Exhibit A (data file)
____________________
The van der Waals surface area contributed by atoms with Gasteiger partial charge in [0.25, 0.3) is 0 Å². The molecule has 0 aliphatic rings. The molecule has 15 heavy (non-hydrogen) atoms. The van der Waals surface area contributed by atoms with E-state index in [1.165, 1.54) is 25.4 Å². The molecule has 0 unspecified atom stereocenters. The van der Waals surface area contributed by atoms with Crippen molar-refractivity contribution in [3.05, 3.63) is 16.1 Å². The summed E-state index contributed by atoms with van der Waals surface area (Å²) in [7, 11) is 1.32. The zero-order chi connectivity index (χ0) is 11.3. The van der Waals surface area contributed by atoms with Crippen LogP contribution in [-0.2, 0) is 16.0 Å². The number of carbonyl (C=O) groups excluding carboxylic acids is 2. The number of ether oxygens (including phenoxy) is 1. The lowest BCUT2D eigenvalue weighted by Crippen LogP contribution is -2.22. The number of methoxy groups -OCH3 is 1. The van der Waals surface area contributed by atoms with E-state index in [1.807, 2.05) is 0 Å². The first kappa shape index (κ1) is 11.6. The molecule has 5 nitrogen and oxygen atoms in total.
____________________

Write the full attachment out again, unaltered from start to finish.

The van der Waals surface area contributed by atoms with Gasteiger partial charge in [0.25, 0.3) is 0 Å². The molecule has 0 aliphatic rings. The molecule has 15 heavy (non-hydrogen) atoms. The van der Waals surface area contributed by atoms with E-state index in [1.165, 1.54) is 25.4 Å². The molecule has 0 unspecified atom stereocenters. The van der Waals surface area contributed by atoms with Crippen molar-refractivity contribution in [3.05, 3.63) is 16.1 Å². The summed E-state index contributed by atoms with van der Waals surface area (Å²) in [7, 11) is 1.32. The zero-order chi connectivity index (χ0) is 11.3. The van der Waals surface area contributed by atoms with Crippen LogP contribution in [-0.2, 0) is 16.0 Å². The number of carbonyl (C=O) groups excluding carboxylic acids is 2. The number of ether oxygens (including phenoxy) is 1. The lowest BCUT2D eigenvalue weighted by Crippen LogP contribution is -2.22. The number of methoxy groups -OCH3 is 1. The van der Waals surface area contributed by atoms with E-state index in [1.807, 2.05) is 0 Å². The first kappa shape index (κ1) is 11.6. The molecule has 5 nitrogen and oxygen atoms in total.